Crackdown continues: Minnesota business owners face $25,000 fines and revoked licenses

While it remains unclear how many businesses actually opened, what is clear is that the state is ready and willing to penalize those who do.

Attorney General Keith Ellison, left, Gov. Tim Walz, center, and Public Safety Commissioner John Harrington, right. Background: Alibi Drinkery/Facebook.

Businesses that try to reopen in Minnesota face visits from law enforcement, $10,000 fines and revoked licenses.

The Reopen Minnesota Coalition attempted to rally hundreds of businesses to resume operation this week in defiance of Minnesota Gov. Tim Walz’s recently extended coronavirus shutdown orders. While it remains unclear how many businesses actually opened, what is clear is that the state is ready and willing to penalize those who do.

Mission Tavern in Merrifield, Minnesota, was fined $10,000 this week for trying to keep its doors open, per the Minnesota Department of Health. Alibi Drinkery in Lakeville, Neighbors on the Rum in Princeton, Boardwalk Bar & Grill in East Grand Forks and Mission Tavern all had their liquor licenses revoked for 60 days, according to a Thursday press release from the Minnesota Department of Public Safety (DPS).

Minnesota Attorney General Keith Ellison also announced that his office filed lawsuits against Alibi Drinkery and Neighbors on the Rum. If Ellison is successful in these suits, each business could owe “up to $25,000 for each violation or threatened violation of the executive order.”

However, Ellison announced later Thursday night that Neighbors on the Rum agreed to close for in-person dining after being sued.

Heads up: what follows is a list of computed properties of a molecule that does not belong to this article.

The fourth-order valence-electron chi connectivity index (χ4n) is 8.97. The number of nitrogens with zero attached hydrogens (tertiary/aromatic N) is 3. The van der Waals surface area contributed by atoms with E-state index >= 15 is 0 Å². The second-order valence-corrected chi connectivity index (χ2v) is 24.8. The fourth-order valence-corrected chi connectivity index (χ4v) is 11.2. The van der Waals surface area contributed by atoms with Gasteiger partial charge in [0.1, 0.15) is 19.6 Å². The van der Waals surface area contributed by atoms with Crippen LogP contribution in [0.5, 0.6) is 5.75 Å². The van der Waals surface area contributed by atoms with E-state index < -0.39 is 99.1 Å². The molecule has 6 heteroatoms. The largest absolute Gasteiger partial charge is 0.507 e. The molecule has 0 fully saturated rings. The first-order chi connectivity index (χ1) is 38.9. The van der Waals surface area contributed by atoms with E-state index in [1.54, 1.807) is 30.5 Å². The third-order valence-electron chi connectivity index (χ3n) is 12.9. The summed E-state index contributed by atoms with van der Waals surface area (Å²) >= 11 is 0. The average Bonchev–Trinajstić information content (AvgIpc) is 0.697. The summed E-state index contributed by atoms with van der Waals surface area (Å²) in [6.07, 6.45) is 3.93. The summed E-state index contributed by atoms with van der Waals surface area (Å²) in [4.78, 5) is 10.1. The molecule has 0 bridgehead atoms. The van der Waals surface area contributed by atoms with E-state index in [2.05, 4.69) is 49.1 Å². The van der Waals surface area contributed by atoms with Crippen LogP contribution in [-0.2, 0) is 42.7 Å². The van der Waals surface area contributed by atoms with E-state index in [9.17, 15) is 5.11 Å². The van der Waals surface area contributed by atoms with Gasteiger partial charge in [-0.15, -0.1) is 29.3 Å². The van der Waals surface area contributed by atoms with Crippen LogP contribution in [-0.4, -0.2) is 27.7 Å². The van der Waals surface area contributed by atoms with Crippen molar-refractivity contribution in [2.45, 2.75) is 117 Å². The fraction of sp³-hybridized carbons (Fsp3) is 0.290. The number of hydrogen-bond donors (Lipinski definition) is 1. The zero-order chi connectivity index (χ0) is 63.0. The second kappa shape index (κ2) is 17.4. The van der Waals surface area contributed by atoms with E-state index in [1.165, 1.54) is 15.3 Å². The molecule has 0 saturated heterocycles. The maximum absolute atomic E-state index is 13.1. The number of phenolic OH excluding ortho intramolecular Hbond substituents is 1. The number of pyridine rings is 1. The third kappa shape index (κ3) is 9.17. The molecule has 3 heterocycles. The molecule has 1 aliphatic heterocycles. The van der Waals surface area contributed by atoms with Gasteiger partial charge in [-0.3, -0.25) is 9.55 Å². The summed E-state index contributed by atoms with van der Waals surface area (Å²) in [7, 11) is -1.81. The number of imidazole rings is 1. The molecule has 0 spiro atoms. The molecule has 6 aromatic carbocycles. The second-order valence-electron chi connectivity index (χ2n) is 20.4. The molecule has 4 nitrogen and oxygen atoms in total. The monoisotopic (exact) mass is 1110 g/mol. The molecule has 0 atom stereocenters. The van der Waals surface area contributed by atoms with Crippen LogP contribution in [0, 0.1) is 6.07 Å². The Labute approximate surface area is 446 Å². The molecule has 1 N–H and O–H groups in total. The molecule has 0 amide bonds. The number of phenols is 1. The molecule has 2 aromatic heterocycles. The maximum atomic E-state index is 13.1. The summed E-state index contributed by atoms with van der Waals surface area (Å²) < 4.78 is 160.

Other establishments, such as a restaurant in Lynd, Minnesota, which is owned by a single mother, are presently embroiled in legal battles with local officials attempting to enforce the shutdown.

Police have also been dispatched to check up on businesses that have expressed their support for the Reopen Minnesota Coalition.

“A coalition recently announced that a number of establishments had decided to open in violation of EO 20-99. Local law enforcement visited several of these bars and restaurants today,” reads a Wednesday press release from the DPS.

Meanwhile, state officials maintain that allowing restaurants to reopen like retail outlets and other businesses will result in death. “People will get sick and die because of you,” Ellison said to restaurant owners who want to reopen.

Darius Teichroew, the organizer of the Reopen Coalition, takes a different approach. He has posted data that seems to show Minnesota can safely reopen restaurants like other businesses and pleaded with the state to think of the lives destroyed by the shutdowns.

“These businesses represent not some money-hungry owners looking to swim in pools of gold, but rather people who have spent their lives risking so much to accomplish their dreams, employees struggling to put food on the table and a roof over their heads just as Christmas arrives, and so many other suffering Minnesotans. So we ask you simply and gently, have a heart,” Teichroew said on the radio show Justice & Drew recently.